While we're waiting for the Ward Kimball biography to happen let's take a moment to talk about my favorite Disney Legend. I remember a conversation with Ward's son, John not long ago. We spoke about the amazing diary his dad kept and the stories it contained. I can imagine many of these insights were going to be revealed in the Kimball biography. Regretfully, that book has been delayed and now it's anyone's guess how long it will be before we'll have the opportunity to read this long awaited book. I still remember the day I learned of Ward Kimball's retirement from the Walt Disney Studio. The word hit like a ton of bricks. Somehow, it just didn't seem right that Kimball would leave the Disney Company. Sadly, since that time I've gotten used to several Disney icons suddenly departing the studio. However, back then we rushed upstairs for an explanation. The answer was simple. Kimball said the job just wasn’t fun anymore and he had made up his mind. You would have thought the studio would have begged him to stay, but such was not the case. It would appear that before long all the legendary artists and animators would be gone. And, the fact they’d given their talent and energy to the studio over the years hardly seemed to matter. However, I digress.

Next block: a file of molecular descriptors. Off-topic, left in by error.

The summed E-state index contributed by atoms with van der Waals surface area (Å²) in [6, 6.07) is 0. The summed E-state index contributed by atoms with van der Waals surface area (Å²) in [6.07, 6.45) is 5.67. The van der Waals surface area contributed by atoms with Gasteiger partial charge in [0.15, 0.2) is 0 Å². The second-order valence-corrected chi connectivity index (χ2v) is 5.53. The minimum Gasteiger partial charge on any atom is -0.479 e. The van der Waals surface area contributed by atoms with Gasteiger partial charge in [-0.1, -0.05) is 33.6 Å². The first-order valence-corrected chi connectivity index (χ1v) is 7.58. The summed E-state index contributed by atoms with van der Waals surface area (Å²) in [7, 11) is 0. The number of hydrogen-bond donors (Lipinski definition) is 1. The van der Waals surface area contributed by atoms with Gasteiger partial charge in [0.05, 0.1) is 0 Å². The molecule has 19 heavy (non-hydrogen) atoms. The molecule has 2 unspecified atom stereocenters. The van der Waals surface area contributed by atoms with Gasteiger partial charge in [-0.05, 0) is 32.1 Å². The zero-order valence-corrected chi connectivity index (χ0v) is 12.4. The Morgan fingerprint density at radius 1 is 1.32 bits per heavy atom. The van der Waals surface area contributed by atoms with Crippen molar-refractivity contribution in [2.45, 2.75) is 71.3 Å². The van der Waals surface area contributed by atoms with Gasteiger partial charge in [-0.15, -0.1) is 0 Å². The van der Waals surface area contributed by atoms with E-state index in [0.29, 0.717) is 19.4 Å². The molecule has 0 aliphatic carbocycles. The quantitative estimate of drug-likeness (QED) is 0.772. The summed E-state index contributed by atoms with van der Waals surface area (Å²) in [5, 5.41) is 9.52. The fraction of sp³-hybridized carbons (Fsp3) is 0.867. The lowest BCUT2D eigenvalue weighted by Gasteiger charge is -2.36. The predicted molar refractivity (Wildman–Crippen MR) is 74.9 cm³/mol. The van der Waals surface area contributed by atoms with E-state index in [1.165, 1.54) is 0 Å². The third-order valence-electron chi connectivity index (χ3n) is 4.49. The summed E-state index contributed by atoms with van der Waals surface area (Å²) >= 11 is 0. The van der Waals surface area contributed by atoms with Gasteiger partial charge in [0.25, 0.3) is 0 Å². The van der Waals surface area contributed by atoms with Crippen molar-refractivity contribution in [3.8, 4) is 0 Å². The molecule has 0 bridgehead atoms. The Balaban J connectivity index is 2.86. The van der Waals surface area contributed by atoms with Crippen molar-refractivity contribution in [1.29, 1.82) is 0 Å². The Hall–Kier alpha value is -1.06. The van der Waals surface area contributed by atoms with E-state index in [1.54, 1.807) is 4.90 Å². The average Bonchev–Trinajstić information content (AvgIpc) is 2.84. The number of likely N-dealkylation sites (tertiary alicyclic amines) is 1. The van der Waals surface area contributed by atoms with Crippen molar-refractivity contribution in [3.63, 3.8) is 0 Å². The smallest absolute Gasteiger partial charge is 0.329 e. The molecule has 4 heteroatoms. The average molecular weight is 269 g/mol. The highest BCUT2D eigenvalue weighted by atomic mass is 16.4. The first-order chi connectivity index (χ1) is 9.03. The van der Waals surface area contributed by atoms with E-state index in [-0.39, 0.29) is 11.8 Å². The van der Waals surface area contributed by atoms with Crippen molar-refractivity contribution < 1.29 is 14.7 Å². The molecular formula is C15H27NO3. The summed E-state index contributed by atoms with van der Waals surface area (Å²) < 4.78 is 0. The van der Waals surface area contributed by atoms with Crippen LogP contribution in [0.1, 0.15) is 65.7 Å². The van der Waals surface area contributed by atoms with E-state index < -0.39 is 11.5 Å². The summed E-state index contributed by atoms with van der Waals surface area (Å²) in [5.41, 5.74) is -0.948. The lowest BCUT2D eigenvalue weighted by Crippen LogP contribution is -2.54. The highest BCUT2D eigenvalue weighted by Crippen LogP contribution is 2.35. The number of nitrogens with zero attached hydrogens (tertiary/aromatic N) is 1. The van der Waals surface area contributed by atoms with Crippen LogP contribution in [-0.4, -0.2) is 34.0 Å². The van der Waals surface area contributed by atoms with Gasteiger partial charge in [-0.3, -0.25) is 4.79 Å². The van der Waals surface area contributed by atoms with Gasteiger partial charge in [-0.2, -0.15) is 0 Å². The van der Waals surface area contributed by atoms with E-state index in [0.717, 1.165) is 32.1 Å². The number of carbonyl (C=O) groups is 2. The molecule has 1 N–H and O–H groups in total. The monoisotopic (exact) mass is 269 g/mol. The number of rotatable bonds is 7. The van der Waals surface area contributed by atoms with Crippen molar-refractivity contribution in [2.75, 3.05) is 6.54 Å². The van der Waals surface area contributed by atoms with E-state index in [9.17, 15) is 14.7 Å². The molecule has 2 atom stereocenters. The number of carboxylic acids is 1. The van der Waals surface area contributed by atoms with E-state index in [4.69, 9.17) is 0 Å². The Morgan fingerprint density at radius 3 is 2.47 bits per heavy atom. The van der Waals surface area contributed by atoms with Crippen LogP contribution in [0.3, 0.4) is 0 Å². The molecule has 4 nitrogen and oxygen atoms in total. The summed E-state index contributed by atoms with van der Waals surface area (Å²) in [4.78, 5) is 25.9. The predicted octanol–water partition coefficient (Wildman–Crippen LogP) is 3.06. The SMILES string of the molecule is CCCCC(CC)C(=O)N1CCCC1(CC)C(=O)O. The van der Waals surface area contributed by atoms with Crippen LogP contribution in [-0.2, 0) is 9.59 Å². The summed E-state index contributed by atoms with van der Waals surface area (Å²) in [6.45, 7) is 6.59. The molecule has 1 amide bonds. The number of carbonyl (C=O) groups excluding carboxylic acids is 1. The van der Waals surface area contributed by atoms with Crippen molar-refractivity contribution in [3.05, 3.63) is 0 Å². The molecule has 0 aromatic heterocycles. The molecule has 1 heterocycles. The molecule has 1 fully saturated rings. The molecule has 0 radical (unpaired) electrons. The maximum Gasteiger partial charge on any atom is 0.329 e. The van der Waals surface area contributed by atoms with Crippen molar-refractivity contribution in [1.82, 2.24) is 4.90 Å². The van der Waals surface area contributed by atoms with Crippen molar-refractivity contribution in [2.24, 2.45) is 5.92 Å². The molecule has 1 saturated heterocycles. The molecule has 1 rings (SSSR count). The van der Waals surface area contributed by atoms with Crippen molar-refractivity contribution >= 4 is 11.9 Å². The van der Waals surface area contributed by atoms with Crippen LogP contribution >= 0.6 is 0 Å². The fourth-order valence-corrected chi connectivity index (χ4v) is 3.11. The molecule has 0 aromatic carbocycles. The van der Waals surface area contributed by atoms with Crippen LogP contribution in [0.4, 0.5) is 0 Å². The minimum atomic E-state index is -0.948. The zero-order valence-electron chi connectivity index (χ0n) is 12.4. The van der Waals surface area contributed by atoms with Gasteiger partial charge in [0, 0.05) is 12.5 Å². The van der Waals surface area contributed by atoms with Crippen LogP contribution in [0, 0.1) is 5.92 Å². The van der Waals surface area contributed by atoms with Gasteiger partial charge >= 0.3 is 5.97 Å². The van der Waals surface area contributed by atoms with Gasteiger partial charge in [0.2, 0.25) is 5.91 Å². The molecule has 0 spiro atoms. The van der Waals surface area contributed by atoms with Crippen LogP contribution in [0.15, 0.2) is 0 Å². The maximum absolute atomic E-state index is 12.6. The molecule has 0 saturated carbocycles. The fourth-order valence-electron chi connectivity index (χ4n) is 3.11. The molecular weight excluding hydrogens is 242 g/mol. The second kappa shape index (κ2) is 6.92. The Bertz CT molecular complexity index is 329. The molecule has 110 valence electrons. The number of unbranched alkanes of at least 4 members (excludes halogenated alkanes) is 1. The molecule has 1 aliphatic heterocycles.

Back in the seventies, Ward Kimball had moved his unit to A-wing on the second floor of the Animation Building. There, innovation and creativity continued and Kimball's team generated projects that still crackled with fun and imagination. While the rest of the studio grew old and stodgy working on retreads like The Black Cauldron, the Ward Kimball unit still showed signs of creative life. A visit to the second floor was like a breath of fresh air and clever storyboards filled the hallway. Sadly, Ward walked out the door leaving brilliant film ideas behind. Ideas that would languish and eventually die. Once Ward Kimball retired from Disney in 1973 he continued to enjoy and develop his interest in trains. Ward collected trains since he was a boy and he shared the interest with his father and uncle. In 1938, Ward and his wife Betty bought their first, second-hand, full sized steam locomotive from the abandoned Nevada Central Railroad. Among Kimball's collection of full-size trains were a Baldwin coal-burning 2-6-0 (1881), a plantation wood-fired Baldwin 0-4-2T (1883), and a passenger coach. Kimball's railroad hobby was a break from work at the studio, and over time Ward's hobby grew into the Grizzly Flats Railroad. Believe it not the engine house was located right behind his home in San Gabriel.
Though I've enjoyed a love of trains myself, I really wanted to talk about animation when I had Ward Kimball to myself on weekend visits to his daughter, Kelly's Highland Park home. This was back in the sixties and our conversation included everything from animating the crows in Dumbo to Kimball's upcoming stint as a live-action director on Walt Disney's “Babes in Toyland” where Ward would be at the helm of both the live and animated portions of the motion picture. Of course, you Disney buffs know this major role for “Walt's genius” hit a major snag and Ward Kimball was removed as director. That's a pretty big story all by itself and it's a story I'll save for another day.